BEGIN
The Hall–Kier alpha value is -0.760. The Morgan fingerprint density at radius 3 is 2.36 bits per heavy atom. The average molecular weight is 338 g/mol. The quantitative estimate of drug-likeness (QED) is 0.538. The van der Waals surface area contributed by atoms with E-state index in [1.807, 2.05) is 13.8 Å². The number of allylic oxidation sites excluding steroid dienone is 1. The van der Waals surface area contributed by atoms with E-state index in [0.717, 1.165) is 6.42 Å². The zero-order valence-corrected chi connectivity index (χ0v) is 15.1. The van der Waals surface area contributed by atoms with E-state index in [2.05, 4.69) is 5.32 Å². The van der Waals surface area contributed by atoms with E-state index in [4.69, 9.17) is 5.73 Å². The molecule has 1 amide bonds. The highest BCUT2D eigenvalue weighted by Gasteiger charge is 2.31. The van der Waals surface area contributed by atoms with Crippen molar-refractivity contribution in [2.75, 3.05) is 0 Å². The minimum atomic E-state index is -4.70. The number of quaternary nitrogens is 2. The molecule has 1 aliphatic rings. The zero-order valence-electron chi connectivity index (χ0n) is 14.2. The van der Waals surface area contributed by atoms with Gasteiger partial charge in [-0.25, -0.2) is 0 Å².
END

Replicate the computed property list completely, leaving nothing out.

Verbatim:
The Hall–Kier alpha value is -0.760. The Morgan fingerprint density at radius 3 is 2.36 bits per heavy atom. The average molecular weight is 338 g/mol. The quantitative estimate of drug-likeness (QED) is 0.538. The van der Waals surface area contributed by atoms with E-state index in [1.807, 2.05) is 13.8 Å². The number of allylic oxidation sites excluding steroid dienone is 1. The van der Waals surface area contributed by atoms with E-state index in [0.717, 1.165) is 6.42 Å². The zero-order valence-corrected chi connectivity index (χ0v) is 15.1. The van der Waals surface area contributed by atoms with E-state index in [2.05, 4.69) is 5.32 Å². The van der Waals surface area contributed by atoms with E-state index in [4.69, 9.17) is 5.73 Å². The molecule has 1 amide bonds. The highest BCUT2D eigenvalue weighted by Gasteiger charge is 2.31. The van der Waals surface area contributed by atoms with Crippen molar-refractivity contribution in [2.75, 3.05) is 0 Å². The minimum atomic E-state index is -4.70. The number of quaternary nitrogens is 2. The molecule has 1 aliphatic rings. The zero-order valence-electron chi connectivity index (χ0n) is 14.2. The van der Waals surface area contributed by atoms with Gasteiger partial charge in [-0.25, -0.2) is 0 Å².